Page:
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    Rare First Imprint of the Provisional Confederate Government in the Commonwealth of Kentucky.

    DECLARATION OF INDEPENDENCE AND CONSTITUTION OF THE PROVISIONAL GOVERNMENT OF THE STATE OF KENTUCKY; TOGETHER WITH THE MESSAGE OF THE GOVERNOR. (BOWLING GREEN, KENTUCKY: W. N. HALDEMAN- STATE PRINTER, 1861). Sixteen pages, stab sewn as issued, 5.25" x 8.75", very good condition with first and last pages lightly soiled. The title page lists the names of the "Provisional Government of the State of Kentucky", with George W. Johnson listed as governor and R. McKee as secretary of state. On the three pages following are printed the "Declaration of Independence and Constitution" which includes the words: "BE IT ORDAINED, That we do hereby forever sever our connection with the Government of the United States, and in the name of the people, we do hereby declare Kentucky to be A FREE AND INDEPENDENT STATE, clothed with all power to fix her own rights and liberties." Pages nine through sixteen contain a "Message of the Governor" dated November 26, 1861. In this address to the citizens of the Commonwealth, Johnson, a Scott county farmer, blames abolitionists for the breakup of the United States. He asserts that the armies of the Union and the Confederacy are of equal strength and that the only solution is a free trade agreement between the two sovereign nations. He also announces that he would be willing to step down if the elected General Assembly would agree to cooperate with Governor Magoffin. (Magoffin himself denounced the Russellville Convention and the provisional government and chose to abide by the expressed wishes of the majority of the citizens of Kentucky.)

    Kentucky was a border state of extreme importance during the Civil War to the point that Abraham Lincoln said "I hope to have God on my side, but I must have Kentucky." The birthplace to both Lincoln and Confederate President Jefferson Davis, Kentucky was truly a place where "brother fought against brother." At the outbreak of war, Governor Beriah Magoffin was a strong southern sympathizer even refusing Lincoln's request for troops. The state passed a compromise declaration of neutrality in May 1861 and attempted to act as a mediator between the North and the South. In the August election of state legislators though, the Unionists took a strong enough majority to override any potential Magoffin veto. Kentucky's official neutrality was violated on September 4, 1861, when Confederate General Leonidas Polk ordered troops to occupy the strategic city of Columbus. This brought General Ulysses S. Grant into the state to protect Union interests on September 6th. On the very next day, the General Assembly passed a resolution ordering Confederate troops to leave the state and raising the Union flag over the state capitol in Frankfort.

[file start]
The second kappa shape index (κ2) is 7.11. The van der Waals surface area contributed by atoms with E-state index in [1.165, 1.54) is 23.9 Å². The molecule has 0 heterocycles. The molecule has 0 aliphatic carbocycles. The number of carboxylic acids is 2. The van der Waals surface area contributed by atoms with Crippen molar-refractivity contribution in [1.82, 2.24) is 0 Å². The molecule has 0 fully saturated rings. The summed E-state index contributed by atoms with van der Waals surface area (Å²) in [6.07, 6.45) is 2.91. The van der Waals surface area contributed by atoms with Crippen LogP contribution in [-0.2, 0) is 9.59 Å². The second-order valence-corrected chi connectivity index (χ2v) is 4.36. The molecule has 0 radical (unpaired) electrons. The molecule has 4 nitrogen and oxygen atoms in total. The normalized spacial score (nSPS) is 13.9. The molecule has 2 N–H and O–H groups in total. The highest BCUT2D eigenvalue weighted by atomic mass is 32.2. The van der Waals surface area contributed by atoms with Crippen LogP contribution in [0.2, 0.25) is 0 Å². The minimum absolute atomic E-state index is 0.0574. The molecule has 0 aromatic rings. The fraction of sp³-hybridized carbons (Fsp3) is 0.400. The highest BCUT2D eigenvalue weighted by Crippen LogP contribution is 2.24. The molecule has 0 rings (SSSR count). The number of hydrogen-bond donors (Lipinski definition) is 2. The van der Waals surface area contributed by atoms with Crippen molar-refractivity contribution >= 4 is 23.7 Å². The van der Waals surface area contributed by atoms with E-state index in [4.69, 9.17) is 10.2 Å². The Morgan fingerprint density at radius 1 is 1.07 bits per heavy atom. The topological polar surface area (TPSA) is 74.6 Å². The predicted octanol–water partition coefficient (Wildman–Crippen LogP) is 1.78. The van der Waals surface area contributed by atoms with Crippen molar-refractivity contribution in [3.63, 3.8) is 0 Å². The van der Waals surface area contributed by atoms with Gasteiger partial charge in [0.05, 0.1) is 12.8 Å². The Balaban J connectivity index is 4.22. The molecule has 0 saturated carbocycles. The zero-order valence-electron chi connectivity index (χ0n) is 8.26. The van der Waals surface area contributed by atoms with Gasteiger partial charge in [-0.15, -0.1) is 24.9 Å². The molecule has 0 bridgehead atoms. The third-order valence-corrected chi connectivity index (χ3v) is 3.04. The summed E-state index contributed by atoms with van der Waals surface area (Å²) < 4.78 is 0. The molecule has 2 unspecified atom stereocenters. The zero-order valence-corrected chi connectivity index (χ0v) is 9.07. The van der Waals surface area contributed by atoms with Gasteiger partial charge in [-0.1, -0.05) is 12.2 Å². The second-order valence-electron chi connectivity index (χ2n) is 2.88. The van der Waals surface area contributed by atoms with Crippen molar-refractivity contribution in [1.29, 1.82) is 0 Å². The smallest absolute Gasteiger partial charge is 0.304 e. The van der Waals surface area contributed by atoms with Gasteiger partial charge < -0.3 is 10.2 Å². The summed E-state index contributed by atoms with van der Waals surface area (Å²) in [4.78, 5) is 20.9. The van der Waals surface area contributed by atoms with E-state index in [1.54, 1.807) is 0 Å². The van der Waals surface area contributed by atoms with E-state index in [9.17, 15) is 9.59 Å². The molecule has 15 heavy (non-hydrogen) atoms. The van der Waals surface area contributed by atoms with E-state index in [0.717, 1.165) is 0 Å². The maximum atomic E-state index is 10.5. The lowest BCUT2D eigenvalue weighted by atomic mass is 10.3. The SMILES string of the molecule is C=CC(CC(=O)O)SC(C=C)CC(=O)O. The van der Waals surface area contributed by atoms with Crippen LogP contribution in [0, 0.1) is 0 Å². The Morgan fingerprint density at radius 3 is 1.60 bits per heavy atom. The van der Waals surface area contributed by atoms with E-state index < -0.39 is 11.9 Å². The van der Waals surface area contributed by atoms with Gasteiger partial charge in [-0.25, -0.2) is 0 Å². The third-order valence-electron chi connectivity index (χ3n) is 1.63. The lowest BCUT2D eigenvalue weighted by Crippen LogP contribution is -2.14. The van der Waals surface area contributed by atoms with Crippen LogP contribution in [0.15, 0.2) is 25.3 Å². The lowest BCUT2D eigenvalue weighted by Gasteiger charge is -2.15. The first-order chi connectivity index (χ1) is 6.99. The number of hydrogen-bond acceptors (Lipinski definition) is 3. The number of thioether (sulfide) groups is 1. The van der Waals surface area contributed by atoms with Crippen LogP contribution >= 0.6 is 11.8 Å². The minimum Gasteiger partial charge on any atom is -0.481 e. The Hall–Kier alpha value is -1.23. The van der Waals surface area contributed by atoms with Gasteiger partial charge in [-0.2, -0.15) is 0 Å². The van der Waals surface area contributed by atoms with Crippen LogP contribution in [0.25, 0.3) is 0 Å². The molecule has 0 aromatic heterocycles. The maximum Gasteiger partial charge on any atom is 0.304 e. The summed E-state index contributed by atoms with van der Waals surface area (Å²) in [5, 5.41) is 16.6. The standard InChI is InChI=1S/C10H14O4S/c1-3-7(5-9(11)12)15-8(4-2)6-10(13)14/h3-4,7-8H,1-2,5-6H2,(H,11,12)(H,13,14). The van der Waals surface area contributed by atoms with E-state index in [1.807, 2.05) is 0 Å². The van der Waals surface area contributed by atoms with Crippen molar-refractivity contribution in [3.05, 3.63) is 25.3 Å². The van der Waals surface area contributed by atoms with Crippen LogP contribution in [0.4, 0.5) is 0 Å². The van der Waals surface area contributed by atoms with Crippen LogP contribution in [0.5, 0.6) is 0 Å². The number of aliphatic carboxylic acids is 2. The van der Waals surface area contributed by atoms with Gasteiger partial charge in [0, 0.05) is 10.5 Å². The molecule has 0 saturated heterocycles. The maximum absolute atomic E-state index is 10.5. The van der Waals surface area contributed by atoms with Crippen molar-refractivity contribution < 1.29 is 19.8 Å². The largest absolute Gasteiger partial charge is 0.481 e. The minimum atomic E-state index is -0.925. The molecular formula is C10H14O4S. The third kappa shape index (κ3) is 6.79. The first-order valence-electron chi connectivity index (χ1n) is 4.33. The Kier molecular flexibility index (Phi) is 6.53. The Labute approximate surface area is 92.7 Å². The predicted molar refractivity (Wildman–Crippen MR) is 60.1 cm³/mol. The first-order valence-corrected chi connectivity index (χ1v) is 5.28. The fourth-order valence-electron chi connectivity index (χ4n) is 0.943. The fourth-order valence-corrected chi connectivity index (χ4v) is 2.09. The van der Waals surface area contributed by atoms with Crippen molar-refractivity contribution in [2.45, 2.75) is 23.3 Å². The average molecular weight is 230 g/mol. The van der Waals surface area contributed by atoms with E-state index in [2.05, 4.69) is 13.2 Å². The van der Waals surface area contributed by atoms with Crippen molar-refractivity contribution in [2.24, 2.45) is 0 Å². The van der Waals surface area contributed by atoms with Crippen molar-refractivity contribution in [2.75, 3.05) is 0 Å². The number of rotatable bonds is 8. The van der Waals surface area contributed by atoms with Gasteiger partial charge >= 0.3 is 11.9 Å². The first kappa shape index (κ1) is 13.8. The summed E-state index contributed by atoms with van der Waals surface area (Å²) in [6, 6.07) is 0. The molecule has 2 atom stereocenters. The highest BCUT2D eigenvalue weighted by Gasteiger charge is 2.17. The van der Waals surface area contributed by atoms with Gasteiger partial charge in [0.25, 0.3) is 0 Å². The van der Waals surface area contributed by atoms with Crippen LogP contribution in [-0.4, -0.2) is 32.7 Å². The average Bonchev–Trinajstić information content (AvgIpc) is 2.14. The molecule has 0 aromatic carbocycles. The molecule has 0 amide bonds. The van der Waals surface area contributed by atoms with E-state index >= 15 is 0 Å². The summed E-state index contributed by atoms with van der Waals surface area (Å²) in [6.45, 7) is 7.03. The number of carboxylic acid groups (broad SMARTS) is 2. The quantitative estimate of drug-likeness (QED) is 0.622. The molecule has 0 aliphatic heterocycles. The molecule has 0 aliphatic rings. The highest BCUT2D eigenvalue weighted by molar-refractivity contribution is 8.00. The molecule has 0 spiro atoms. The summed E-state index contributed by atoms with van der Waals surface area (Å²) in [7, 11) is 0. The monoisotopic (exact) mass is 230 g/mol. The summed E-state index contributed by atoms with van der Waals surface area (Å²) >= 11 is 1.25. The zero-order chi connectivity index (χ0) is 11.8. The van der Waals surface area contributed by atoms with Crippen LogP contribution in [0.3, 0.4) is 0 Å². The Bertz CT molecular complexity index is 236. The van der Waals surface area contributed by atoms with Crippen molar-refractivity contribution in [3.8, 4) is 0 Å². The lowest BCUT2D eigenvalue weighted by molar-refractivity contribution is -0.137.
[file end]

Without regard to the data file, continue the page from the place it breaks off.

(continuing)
In the period shortly thereafter, there arose a movement by a self-appointed group of southern sympathizers to set up a Confederate government for Kentucky. On November 18, 1861, 116 delegates from 68 counties convened at Russellville to do just that. They ratified an ordinance of secession, set up a constitution, appointed a legislative council of ten members, and elected Johnson governor. The very imprint offered here is the official printed record of these actions. Bowling Green was chosen as the Confederate state capital because it was, at the time, under the control of CSA General Albert Sidney Johnson. This "shadow" government never replaced the elected government in Frankfort, nor did it have much general support from the citizens of Kentucky. It was however recognized by the Confederate States of America and Kentucky was admitted to the Confederacy on December 10, 1861. After Grant's victory at the Battle of Fort Henry in February 1862, the provisional government moved to Tennessee. Governor Johnson volunteered to serve under General Breckinridge and was killed at the Battle of Shiloh in April 1862. Richard Hawes was elected as the second Confederate governor of Kentucky in late May taking the oath of office in Corinth, Mississippi, where the government was located at the time. Confederate victories by Generals Bragg and Smith in the late summer of 1862 brought Governor Hawes back to Kentucky and, on October 4, 1862, he attempted to install the provisional government at Frankfort, temporarily in Confederate hands. They let down their guards and Union General Don Carlos Buell forced their retreat. A few days later, the Provisional Confederate Government of Kentucky left the state for the very last time.

    Our research into this rare Confederate imprint shows the last sale at auction was in December 1992. Ten to twelve copies can be found in permanent institutional collections. This is definitely an opportunity not to be passed up for a discriminating collector or institution to add this piece to their holdings.

    Auction Info

    Auction Dates
    December, 2007
    1st Saturday
    Bids + Registered Phone Bidders: 1
    Lot Tracking Activity: N/A
    Page Views: 1,469

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